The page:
This visualization shows Ugandan government spending alongside overseas aid for financial years 2003/4, 2004/5, and 2005/6. This is the first time that an exercise like this has been done and shows what would be possible if donors published information about their aid, which could be mapped alongside recipient countries’ domestic spending.
Currently this comparison is not possible due to a lack of transparency. This means aid donors and recipient country governments can’t work together to coordinate their efforts; it decreases developing country governments’ ownership and undermines the potential for good governance and planning. Ultimately it decreases the effectiveness of aid and public spending.
One notable thing that this exercise revealed was that for the financial year 2006/7, aid donors planned to spend almost double the amount of money than the Government of Uganda was aware of. This shows how lack of timely, comprehensive and comparable information on aid can undermine recipient countries’ planning and systems.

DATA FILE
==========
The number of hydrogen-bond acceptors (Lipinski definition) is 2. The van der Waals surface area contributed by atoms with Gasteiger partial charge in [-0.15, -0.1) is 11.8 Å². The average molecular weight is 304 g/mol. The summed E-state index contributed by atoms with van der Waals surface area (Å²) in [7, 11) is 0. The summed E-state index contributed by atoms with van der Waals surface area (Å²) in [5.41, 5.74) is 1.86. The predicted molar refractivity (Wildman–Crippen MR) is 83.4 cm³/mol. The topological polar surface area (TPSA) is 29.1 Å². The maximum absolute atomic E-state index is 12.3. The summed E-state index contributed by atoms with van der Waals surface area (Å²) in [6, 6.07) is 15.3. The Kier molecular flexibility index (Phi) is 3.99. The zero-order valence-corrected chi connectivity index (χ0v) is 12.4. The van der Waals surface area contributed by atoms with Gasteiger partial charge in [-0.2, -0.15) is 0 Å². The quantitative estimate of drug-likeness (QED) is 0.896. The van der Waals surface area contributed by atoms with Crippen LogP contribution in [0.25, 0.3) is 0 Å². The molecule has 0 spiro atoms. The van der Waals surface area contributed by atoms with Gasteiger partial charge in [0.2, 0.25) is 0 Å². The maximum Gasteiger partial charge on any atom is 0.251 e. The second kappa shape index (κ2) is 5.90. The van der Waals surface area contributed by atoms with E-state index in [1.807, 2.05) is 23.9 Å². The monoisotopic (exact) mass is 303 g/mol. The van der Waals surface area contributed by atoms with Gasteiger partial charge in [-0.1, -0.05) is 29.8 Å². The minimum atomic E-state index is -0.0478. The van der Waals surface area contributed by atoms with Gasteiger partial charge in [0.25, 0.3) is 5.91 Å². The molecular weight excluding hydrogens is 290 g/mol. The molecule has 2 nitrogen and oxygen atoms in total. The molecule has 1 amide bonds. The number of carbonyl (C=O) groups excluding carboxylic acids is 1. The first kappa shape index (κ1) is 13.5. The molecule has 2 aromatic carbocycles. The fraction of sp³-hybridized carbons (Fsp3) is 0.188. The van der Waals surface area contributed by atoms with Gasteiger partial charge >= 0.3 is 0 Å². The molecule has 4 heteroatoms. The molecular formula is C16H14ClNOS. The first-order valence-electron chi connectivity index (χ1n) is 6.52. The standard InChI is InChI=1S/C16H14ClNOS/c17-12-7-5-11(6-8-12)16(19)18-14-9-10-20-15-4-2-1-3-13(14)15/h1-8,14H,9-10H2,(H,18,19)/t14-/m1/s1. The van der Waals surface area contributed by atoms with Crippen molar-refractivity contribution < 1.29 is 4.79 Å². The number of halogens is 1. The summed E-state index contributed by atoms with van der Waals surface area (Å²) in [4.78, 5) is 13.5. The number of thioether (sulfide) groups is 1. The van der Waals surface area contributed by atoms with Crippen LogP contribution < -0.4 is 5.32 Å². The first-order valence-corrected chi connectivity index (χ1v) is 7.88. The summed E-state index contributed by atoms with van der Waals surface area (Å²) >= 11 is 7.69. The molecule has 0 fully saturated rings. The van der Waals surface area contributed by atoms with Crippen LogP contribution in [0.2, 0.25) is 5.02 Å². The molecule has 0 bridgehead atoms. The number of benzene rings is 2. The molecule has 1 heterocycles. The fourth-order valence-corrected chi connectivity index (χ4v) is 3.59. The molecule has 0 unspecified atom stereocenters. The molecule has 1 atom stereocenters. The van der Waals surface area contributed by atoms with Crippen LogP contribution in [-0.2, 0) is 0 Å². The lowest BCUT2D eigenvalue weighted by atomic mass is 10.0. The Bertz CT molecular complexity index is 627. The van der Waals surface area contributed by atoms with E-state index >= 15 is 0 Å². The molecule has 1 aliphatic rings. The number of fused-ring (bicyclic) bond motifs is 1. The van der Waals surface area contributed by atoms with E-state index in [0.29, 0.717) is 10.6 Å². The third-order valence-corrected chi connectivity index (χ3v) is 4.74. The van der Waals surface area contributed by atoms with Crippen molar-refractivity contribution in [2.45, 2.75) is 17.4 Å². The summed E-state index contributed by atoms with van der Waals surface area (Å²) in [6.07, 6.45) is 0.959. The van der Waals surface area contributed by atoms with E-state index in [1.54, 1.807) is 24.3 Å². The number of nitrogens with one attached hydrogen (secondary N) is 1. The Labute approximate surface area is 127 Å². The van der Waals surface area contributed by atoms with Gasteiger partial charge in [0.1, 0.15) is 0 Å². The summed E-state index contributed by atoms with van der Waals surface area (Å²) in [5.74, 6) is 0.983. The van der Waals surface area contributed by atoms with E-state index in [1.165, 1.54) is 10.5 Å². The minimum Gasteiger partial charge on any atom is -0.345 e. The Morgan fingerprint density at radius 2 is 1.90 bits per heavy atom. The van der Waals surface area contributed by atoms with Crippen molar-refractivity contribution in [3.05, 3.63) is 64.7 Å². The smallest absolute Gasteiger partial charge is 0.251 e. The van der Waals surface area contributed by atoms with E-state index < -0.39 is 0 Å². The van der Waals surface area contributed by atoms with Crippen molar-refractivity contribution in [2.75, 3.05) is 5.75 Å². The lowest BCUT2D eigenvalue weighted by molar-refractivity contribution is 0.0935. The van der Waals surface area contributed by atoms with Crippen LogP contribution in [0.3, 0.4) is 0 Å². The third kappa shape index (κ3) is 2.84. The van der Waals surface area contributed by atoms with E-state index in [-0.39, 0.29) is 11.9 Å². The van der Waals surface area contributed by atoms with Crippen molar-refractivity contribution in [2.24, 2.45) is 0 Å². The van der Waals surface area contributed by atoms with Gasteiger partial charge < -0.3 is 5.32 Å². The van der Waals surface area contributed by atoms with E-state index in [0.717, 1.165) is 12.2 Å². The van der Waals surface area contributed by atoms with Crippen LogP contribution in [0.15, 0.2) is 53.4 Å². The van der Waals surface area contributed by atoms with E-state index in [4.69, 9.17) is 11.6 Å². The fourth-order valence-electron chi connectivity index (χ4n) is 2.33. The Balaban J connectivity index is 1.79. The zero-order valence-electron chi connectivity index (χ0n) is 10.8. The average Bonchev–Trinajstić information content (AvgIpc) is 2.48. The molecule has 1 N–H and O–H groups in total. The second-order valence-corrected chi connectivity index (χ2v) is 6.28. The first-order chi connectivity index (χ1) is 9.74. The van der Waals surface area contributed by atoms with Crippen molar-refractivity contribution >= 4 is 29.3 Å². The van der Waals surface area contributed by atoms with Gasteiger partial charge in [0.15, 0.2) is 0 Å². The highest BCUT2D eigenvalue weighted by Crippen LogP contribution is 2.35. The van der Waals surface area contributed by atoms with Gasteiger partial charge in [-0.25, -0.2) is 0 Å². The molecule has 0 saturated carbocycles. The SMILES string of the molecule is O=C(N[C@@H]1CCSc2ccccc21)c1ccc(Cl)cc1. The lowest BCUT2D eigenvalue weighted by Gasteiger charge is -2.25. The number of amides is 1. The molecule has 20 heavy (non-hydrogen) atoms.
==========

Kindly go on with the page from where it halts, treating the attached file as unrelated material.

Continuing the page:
The data in this visualization is from the past. It would be even more useful if we had this sort of information about current – or even future – spending. The new International Aid Transparency Initiative (IATI) provides the potential for this to happen. If all donors published their aid to this common standard and then this was mapped to developing country budgets it would significantly increase the effectiveness of foreign aid and public spending.
Ultimately the aim of aid should be to remove the need for it – and this will only happen if recipient countries have ownership and are empowered to plan and be accountable. At the upcoming High Level Forum on Aid Effectiveness in Korea, all donors should agree to publish their aid spending to IATI by 2015.